Understanding the causes of movement has been identified as one of the key challenges in the ecology of marine megafauna [18]. Fortunately, the development of electronic tags and statistical methods to analyze animal movement has improved baleen whale ecology research substantially [1922]. Among these, Bayesian switching state-space modeling (SSM) has been used to analyze animal movement from satellite telemetry [2326] and extended to make inferences about behavioral modalities, enabling a better understanding of the interaction between an animal’s behavior and its environment [24,26,27].

The distribution and population structure of the globally distributed fin whales (Balaenoptera physalus) appears to be more complex than previously thought. Their migration patterns do not conform to seasonal movement from summer feeding grounds to winter breeding grounds traditionally posited for baleen whales [28,29]. Some fin whale populations stray from the traditional whale migration framework by occurring in isolation, like those from the Mediterranean Sea [2931] and the Gulf of California (GoC) [32,33].

Genetic and acoustic evidence suggests that fin whales from the GoC constitute a unique and apparently isolated population in the Eastern North Pacific Ocean [34,35]. Existing evidence indicates an increased presence in winter and spring in some areas of the GoC, possibly related to prey availability, and a subsequent decline during the summer when their primary prey is least abundant, suggesting some seasonal movements for this population within the GoC [33,36]. Additionally, occasional temporal and spatial overlap in song types with other populations suggests an exchange from the adjacent Eastern North Pacific [3638]. Available data neither support nor refute the hypothesis that fin whales are residents of the GoC. Sighting data from the southern GoC and the Pacific coast of Baja California give no indication that fin whales migrate between the GoC and the Pacific Ocean [36]. This is the main reason previous researchers have recommended satellite tagging in addition to genetic and photo-identification techniques as valuable tools for examining this hypothesis and for better describe their movements [39].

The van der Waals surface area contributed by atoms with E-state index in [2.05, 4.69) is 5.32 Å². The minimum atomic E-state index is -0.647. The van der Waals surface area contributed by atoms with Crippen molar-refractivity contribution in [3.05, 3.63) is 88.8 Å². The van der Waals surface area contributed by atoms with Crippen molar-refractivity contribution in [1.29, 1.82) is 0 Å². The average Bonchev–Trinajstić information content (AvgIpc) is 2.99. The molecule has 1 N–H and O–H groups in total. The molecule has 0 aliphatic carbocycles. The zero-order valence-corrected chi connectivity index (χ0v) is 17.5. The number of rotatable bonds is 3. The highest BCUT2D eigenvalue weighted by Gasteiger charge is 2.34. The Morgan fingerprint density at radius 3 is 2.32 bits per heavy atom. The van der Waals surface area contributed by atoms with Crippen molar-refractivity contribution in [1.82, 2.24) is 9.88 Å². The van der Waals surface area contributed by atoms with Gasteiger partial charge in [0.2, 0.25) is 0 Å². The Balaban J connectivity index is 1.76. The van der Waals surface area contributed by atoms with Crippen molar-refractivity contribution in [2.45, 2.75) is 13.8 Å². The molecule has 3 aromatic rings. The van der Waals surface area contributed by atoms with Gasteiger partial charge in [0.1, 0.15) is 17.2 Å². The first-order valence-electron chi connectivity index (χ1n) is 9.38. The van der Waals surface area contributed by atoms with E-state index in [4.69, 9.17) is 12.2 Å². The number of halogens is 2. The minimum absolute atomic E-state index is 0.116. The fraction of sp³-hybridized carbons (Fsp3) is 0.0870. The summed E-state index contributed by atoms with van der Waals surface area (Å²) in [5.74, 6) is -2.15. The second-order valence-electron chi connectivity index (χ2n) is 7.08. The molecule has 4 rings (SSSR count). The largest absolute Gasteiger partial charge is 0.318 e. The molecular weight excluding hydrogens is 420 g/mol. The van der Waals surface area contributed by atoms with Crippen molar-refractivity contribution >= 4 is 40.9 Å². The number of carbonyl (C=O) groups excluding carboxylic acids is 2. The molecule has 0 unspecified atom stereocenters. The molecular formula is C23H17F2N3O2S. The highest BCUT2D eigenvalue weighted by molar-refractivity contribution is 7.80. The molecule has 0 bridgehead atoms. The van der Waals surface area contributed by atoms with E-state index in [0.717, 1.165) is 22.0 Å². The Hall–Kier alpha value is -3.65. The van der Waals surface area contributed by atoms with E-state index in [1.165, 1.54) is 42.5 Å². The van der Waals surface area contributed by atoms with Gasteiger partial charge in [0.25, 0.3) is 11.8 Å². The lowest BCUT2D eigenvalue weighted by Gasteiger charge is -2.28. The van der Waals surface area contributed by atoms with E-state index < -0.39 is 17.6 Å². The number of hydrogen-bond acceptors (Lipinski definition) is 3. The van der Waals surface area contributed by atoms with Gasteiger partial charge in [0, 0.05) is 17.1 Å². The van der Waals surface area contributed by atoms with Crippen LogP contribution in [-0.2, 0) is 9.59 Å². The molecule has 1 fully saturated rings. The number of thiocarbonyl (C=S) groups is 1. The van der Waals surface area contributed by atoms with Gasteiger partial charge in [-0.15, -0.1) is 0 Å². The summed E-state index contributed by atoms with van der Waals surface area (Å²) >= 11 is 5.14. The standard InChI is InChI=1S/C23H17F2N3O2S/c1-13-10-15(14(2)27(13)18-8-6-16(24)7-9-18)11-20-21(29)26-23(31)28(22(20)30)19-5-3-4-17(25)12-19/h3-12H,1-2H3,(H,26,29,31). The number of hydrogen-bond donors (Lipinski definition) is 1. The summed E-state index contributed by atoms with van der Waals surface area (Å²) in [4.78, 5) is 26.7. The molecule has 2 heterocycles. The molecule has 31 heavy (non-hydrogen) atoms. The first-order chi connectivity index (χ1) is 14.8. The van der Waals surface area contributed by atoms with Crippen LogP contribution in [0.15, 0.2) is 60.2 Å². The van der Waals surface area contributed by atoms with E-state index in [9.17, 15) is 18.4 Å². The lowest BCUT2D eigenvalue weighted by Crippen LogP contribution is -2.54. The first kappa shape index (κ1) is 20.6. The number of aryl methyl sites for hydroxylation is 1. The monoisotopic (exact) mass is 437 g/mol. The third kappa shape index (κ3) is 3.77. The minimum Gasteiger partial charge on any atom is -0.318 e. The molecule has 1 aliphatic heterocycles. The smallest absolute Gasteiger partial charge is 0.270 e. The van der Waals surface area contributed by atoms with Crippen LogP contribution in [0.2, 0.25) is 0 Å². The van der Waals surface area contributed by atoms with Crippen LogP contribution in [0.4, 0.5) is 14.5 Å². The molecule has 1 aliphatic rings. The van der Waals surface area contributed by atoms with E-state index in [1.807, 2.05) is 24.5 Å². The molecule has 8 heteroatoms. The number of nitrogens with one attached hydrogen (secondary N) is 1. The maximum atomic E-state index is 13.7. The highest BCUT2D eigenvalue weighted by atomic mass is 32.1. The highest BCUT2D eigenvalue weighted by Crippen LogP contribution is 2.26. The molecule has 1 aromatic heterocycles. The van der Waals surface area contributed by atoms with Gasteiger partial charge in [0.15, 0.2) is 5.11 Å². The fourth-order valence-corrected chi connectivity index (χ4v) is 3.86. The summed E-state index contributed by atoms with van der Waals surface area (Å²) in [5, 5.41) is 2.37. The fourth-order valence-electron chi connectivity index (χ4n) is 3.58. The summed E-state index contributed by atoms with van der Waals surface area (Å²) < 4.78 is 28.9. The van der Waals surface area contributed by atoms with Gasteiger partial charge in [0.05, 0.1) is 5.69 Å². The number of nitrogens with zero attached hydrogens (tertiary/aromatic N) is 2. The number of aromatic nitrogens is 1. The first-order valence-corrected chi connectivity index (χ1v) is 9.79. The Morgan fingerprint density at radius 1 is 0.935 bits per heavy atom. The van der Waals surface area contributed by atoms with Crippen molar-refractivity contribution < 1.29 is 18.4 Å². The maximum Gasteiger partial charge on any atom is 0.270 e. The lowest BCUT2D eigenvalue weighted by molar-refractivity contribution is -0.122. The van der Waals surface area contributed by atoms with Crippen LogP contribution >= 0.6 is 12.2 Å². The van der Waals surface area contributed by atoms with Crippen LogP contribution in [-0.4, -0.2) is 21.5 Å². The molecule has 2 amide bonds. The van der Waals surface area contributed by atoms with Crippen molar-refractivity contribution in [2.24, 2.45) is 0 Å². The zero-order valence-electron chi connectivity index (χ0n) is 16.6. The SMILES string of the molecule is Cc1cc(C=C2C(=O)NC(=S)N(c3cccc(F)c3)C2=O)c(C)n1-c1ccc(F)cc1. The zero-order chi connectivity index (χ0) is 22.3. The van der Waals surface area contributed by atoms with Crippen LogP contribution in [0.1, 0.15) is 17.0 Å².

Information about the distribution and general movements of fin whales in the GoC is limited and comes primarily from the 1990s. Most recent publications have focused on genetics and acoustics, but do not address the movement patterns of fin whales within the GoC. The goal of this study is to fill this knowledge gap by describing fin whale movements and their inferred behavior in the GoC in space and time, using the first satellite telemetry data gathered on this supposedly resident population.

Materials and methods


Ethics statement.

Tagging occurred under the permit Oficio No. DOO 02–0427 from the Mexican Secretaría de Medio Ambiente y Recursos Naturales. The study also was conducted under U.S. National Marine Fisheries Service (NMFS) Permit No. 369–1440, authorizing close approach and deployment of implantable satellite tags on large whales, which are protected by the 1972 Marine Mammal Protection Act and the 1973 Endangered Species Act in the United States. All tagging procedures described in this permit, and used in this manuscript, were subjected to an internal NMFS and external review by veterinarians and other marine mammal researchers prior to approval. In addition, this study was carried out in strict accordance with the policies and guidelines of the Oregon State University Institutional Animal Care and Use Committee (IACUC), composed of veterinarians and other university administrators, under IACUC Permit No. 2284. IACUC acceptance assures that the research follows its guidelines for humane care and use while meeting its objectives to reduce, replace, and refine the use of animals in research.

Study area

The GoC is a semi-enclosed sea adjacent to the Eastern North Pacific Ocean, renowned for its high productivity and biological diversity [4044]. It is located between 107–115°W and 23–32°N, with a length of 1,100 km and a width ranging from 108 to 234 km [45]. The GoC is characterized by six basins with depths exceeding 2,000 m, and containing steep slopes, narrow and wide continental shelves, numerous islands, and coastal lagoons [46]. Two distinct seasons can be identified in the GoC: a highly productive cool season during the northern hemisphere's winter and spring, and a less productive warm season in the boreal summer and autumn [44,47,48].

Satellite tag deployment

Fieldwork took place from 25–31 March 2001 in the southwestern GoC, along the east coast of the Baja California Peninsula, Mexico. Of 11 Argos-monitored radio tags, 10 were deployed on the east side of Carmen Island, off Loreto, and one was deployed in the Bay of La Paz. All tagged individuals were adults without calves and of unknown sex. Tags were deployed from a small vessel (~7 m) using a modified air-powered system [19,49], and placed as close to the midline of the body as possible. Tags were designed for nearly complete implantation into the blubber layer, and consisted of a Telonics ST-15 UHF Argos transmitter and two Duracell 2/3 A lithium batteries housed in a stainless steel cylinder (19 cm long by 1.9 cm in diameter). Details of tag design, construction, and attachment are described in Mate et al. [19]. To prolong battery life, the transmitters were programmed for continuous transmission for 4 hours every day during the time that satellites passed overhead for the first 90 days, and then for 4 hours every other day thereafter.

Argos data processing